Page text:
Quiet Talks by Samuel Dickey: Gordon, Samuel Dickey - Quiet Talks with World Winners: 086. Many Doors, but One Purpose

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Quiet Talks by Samuel Dickey: Gordon, Samuel Dickey - Quiet Talks with World Winners: 086. Many Doors, but One Purpose

TOPIC: Gordon, Samuel Dickey - Quiet Talks with World Winners (Other Topics in this Collection)
SUBJECT: 086. Many Doors, but One Purpose

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Many Doors, but One Purpose

It is this marvellous magnet, Jesus, that we are to take to men; not theology, nor education, nor medical skill, nor hospitals, nor industrial helps, except incidentally. These are the tin cup which one is glad to use to give the thirsty traveller water from the spring.

You will understand at once that I have no thought of criticizing theology or of discrediting it, if I could. It has its place. But that place is not out in the thick of the crowd, but back in the quiet hall of study. There must be thorough study and systematic putting together of the truth. There needs to be patient plodding and mental drilling.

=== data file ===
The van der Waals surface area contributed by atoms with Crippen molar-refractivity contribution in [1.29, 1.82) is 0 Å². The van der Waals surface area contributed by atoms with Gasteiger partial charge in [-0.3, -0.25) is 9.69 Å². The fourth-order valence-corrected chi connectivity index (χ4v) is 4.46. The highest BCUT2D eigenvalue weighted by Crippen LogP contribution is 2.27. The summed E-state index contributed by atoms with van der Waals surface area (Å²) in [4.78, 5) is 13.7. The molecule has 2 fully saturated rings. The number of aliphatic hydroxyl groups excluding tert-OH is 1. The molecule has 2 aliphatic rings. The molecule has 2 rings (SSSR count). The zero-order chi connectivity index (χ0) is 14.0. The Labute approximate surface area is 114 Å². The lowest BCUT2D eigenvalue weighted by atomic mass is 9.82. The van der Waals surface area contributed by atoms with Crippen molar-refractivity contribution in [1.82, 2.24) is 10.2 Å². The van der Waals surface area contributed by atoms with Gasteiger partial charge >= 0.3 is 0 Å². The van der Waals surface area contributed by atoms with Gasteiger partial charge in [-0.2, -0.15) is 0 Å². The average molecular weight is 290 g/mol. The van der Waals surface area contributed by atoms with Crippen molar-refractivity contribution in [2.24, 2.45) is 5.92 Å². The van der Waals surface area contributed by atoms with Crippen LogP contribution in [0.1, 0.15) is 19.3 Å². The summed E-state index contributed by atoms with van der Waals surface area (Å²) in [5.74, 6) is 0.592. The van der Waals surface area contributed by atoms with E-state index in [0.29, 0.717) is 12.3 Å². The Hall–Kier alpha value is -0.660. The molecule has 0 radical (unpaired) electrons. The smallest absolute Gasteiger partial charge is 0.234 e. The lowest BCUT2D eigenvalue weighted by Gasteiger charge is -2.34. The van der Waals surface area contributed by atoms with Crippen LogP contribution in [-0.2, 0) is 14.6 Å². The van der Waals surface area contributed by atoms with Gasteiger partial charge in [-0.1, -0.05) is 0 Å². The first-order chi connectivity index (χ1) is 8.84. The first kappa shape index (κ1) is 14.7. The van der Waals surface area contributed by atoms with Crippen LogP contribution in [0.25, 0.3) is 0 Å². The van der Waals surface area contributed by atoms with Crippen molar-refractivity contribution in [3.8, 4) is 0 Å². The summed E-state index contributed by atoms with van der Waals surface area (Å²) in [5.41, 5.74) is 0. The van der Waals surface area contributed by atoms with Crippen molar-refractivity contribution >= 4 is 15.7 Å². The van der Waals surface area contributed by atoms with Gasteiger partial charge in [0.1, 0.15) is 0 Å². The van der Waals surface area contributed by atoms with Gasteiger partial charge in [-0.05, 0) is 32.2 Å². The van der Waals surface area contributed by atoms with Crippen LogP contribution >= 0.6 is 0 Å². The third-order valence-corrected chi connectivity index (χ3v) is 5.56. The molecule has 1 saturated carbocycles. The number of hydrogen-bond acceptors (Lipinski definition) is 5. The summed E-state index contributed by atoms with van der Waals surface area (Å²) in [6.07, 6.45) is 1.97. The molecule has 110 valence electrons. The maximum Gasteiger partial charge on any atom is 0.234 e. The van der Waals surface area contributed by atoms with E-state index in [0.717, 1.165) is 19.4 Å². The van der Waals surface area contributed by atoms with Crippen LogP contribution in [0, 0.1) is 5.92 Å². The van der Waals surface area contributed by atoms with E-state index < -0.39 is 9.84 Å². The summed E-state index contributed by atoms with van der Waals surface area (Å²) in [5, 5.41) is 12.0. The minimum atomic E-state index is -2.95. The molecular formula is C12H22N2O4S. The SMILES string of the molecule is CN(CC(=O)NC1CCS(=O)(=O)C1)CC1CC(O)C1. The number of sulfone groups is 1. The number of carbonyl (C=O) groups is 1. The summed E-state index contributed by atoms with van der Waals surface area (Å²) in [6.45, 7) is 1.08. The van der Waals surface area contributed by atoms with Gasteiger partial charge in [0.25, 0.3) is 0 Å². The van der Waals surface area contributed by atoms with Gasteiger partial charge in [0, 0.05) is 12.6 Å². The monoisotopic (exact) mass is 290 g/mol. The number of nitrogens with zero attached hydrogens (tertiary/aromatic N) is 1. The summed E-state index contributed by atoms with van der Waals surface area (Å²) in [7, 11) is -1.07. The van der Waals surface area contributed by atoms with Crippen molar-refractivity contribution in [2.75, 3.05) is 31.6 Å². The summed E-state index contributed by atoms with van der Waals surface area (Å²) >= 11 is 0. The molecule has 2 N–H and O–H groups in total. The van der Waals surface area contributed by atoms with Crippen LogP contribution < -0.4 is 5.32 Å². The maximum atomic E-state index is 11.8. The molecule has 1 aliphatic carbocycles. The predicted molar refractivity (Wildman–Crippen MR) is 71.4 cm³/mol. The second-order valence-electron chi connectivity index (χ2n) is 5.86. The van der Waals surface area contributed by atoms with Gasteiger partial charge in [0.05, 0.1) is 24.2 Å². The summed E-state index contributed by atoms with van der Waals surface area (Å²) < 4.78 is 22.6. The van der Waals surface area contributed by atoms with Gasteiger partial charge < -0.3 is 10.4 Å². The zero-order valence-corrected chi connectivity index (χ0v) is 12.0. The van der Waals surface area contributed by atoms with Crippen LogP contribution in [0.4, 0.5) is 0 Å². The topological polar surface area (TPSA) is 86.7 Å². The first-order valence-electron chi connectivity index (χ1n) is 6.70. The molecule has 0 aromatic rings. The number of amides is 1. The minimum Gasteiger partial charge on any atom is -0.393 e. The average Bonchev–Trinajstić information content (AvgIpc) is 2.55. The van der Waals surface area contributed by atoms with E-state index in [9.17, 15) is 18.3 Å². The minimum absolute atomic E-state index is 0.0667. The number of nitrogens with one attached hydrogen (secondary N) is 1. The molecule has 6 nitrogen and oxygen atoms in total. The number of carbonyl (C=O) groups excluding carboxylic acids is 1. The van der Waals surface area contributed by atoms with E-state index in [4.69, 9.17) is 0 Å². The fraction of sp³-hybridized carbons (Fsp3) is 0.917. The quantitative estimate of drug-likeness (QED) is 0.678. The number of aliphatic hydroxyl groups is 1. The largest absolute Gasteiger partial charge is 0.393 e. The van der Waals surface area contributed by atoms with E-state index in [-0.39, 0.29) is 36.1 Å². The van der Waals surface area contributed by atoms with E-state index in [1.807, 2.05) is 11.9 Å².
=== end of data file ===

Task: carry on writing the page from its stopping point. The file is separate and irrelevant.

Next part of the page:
You have no need to be told of the immeasurable value of the splendid foundation building of Christian scholars. But this is school work, in the main. It is to make us better workmen. So a man gets his bearings and poise. But the people down in the dust and drive of the crowd don't want theology. They want Jesus. It is striking that everywhere men want to hear about Jesus.

Educational work has played an indispensably great part in the scheme of missions. But the purpose of it, of course, is to make an open door for the entrance of Jesus into men's lives. It is invaluable in itself alone, regardless of any other purpose. But the teacher of any sort of learning in the mission school, who is chiefly absorbed in the teaching itself instead of using it as a means to something higher, is missing the whole purpose of his work.

And what words can be used strong enough in speaking of the blessed work of medical men in foreign-mission lands? These skilled, patient, faithful men and women in hospital and dispensary and private service are doing a work of incalculable value. It should be done even if the bodily results were all. But the underlying purpose through it all is to lead men to know Jesus. And no one has such a short, quick road into a man's heart as he who can relieve his body.

These things are doorways into men's lives; and great doorways, too. They are well worth all the money and lives expended if they went no farther than body and mind and better conditions. But the main purpose in them is to find a way into men's hearts, and take in Jesus; that so men may get the greater as well as the less.